I still recall some of my friends
and colleagues with amusement. One such person I can not forget is Capt
Charles. Our Maratha Ganpats innocently called him "Charlas
sahib". Well, those were the days in early fifties when our jawans
were either semi-educated or outright illiterates. Charlas (Charles, if
you like) was a smart officer and knew all the ropes about being a
successful Adjutant of our battalion. Charles could be counted on to find
a way out of a tricky situation. The young officer was not a green horn by
any means. He had roughed it out as a regimental officer for over eight
years of his 10 years service. But wait, somewhere, lurking in almost
everyone is the dreaded Achillesí heel. Inevitably, he had his own share
of that. His fondness for the bottle, compounded by his aversion to the
stiff-necked dinner nights. More chhuri kanta drill than the actual
meal, as he put it.
The first bugle call for dinner (I'm
not sure whether this custom is still in vogue) sounded to him like a
funeral march. His grouse against dinner nights was out of the ordinary.
For one thing it took far too long to finish and for the other, it was a
'starvation meal'. One could not eat it to his heartís content. Besides,
it took too long to finish. What a waste of almost two hours on such a
compulsory 'parade'. Poor Charles! He would leave the table in a
half-starved state. He ultimately hit upon a brilliant idea to get over
his predicament. On the stipulated dinner nights, he would eat the spicy
and tasty food from the jawans langar, washed down with liberal
doses of rum. Just the kind of informal meal and drink he was longing to
One day, the GOC of our Division was
invited for dinner in the mess. Inevitably, our Brigade Commander also. As
mess secretary, Charles saw to it that all arrangements were complete and
in order as per the mess customs including the menu. Time was fast
approaching for the great event. The chief guest was scheduled to arrive
at 8 pm, CO 15 minutes and the Brigade Commander 10 minutes earlier. Of
course, Charles had to be there half an hour early to ensure that all
arrangements were in order. The GOC's car arrived on the dot in the porch.
The bugler duly sounded his arrival in keeping with the laid down drill.
The chief guest was guided to the specially earmarked leather sofa.
After what looked like an agonising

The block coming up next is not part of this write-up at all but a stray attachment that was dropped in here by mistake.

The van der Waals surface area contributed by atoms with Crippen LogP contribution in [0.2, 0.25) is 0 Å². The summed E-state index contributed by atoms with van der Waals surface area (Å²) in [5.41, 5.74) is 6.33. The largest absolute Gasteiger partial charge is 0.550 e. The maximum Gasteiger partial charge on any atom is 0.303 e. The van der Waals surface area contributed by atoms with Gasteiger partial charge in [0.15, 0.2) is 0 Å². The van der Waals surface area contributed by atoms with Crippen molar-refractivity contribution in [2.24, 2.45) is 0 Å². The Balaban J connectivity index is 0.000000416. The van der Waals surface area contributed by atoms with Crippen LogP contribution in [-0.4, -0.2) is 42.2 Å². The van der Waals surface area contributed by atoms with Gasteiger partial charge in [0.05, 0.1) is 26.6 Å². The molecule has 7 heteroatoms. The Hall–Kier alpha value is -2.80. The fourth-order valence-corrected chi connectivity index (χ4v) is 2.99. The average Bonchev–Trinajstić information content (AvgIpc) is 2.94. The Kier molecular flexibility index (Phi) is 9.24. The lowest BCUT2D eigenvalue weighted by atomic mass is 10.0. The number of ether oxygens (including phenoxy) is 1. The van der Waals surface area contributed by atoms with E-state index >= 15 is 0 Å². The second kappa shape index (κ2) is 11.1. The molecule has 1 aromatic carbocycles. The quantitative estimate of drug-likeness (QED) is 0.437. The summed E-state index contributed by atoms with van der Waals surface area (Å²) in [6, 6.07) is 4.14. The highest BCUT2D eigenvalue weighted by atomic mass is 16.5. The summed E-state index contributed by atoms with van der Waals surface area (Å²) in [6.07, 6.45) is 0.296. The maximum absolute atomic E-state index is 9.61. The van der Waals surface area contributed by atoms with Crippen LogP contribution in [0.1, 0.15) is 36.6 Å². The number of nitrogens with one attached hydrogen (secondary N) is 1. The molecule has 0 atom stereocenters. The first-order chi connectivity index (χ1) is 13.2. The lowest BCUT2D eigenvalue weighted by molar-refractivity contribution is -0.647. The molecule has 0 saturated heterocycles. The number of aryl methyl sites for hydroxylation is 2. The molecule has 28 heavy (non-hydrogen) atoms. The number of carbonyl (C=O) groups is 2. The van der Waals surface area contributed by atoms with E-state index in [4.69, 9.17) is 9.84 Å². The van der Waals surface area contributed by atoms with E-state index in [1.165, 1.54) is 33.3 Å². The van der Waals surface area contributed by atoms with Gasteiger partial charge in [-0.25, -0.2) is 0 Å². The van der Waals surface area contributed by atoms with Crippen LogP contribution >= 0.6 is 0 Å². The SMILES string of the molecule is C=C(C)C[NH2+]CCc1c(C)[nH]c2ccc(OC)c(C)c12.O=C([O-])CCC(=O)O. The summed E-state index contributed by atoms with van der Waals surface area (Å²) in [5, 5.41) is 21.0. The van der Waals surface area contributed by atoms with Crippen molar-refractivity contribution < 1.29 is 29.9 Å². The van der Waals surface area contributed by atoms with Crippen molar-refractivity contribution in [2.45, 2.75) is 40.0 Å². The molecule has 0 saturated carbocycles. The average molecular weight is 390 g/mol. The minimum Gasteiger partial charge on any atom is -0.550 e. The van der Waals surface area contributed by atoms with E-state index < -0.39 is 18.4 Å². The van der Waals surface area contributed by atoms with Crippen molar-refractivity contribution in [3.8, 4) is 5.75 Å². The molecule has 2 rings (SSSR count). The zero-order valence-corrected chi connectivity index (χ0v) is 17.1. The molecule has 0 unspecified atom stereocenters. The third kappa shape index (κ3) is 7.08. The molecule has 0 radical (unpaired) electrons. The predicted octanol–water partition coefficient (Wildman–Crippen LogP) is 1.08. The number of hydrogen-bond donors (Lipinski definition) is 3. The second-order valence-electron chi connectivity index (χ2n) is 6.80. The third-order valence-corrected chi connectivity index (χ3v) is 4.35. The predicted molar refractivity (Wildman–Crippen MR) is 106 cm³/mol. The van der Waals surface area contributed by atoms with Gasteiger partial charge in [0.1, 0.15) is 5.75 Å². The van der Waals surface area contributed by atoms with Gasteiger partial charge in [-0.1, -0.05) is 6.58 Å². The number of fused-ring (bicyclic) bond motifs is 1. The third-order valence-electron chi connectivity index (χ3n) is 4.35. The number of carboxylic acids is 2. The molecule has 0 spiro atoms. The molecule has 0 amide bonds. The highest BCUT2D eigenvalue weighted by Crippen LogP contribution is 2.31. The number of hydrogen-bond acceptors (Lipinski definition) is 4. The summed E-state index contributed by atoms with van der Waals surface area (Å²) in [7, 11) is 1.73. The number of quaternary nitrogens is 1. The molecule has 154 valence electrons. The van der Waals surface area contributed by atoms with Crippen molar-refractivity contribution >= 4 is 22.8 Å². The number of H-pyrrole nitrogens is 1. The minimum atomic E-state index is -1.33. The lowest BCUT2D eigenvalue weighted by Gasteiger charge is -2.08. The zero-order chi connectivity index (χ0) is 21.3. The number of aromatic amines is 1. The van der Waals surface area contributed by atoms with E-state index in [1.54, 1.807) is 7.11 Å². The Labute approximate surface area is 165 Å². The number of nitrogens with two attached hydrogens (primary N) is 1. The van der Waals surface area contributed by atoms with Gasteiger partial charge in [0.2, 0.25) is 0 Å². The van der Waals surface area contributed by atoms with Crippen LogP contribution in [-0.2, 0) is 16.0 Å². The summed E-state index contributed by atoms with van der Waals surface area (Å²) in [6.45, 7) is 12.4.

delay, the Mess Havaldar turned up, smartly saluted and on top of his
voice roared Shriman, bhojan tayar hai.
Charlesí trouble had now started.
He could never reconcile himself to such a vast array of knives, forks and
spoons of different shapes and sizes. He would invariably start using
wrong knives or forks for the wrong dish. At the first dish, he saw some
signs of small amounts of sardines. Mercifully, he used the correct knife
and fork for this purpose. The next item was simple looking. It was soup,
looking like heated-up soap water. He used a small spoon to drink this
little fare. The next dish was fried fish followed by the main fare. Roast
chicken and that looked like peas. Now, cutting up roast chicken into
pieces needs a fair amount of expertise. Using his knife and fork like a
shovel and pick, he commenced cutting it up with all his might.
Ultimately, his efforts yielded the desired results; or so he thought. A
large piece slipped from his plate and like a misguided missile struck the
Brigadier on his face. An uneasy silence followed; the Brigadier gave him
a hostile look as though to say," "make no mistake, I shall bury
you alive tomorrow".
Time for pudding. What could poor
Charles do? He had just the large soup spoon to eat it. It was, so to say,
not the done thing.
Now the toast had to be taken. He
tapped the table thrice, got up with his glass in his hand. Just then, his
memory failed him in his inebriated state. So did his trembling legs. He
sat down in his chair and tried to recollect his wits. A young officer
whispered something in his ear. He got up again. This time more
confidently. "Mr Vice, the President. Mr Vice too got up, hesitated
and in the meanwhile CO broke the ice and in a loud voice said, "The
The GOC left just after 11 pm,
followed a little later by the Brigadier. The CO took Charles outside for
a 'little chat' and gave him a piece of his mind for his goof-up. Both
came back to the anteroom with the former seemingly looking satisfied for
the dressing down he had given to Charles. Of course, needless to say that
Charles looked pale and crest fallen.
From next day onwards, rumours had
started floating around that Charles would as Adjutant be sacked any time.
But no such thing happened. Charles survived much to everybody's surprise.
The only people who had felt a bit of heartburn were some Captains and
Majorsí ambitious wives. Their dreams and their aspirations were
shattered. How nice it would have been if Kirpal, Fernandes or Desai
occupied the prestigious chair. If only, if only Charles was awarded
'order of the boot' unceremoniously.
Col (Retd) BS Sahore
names have been changed)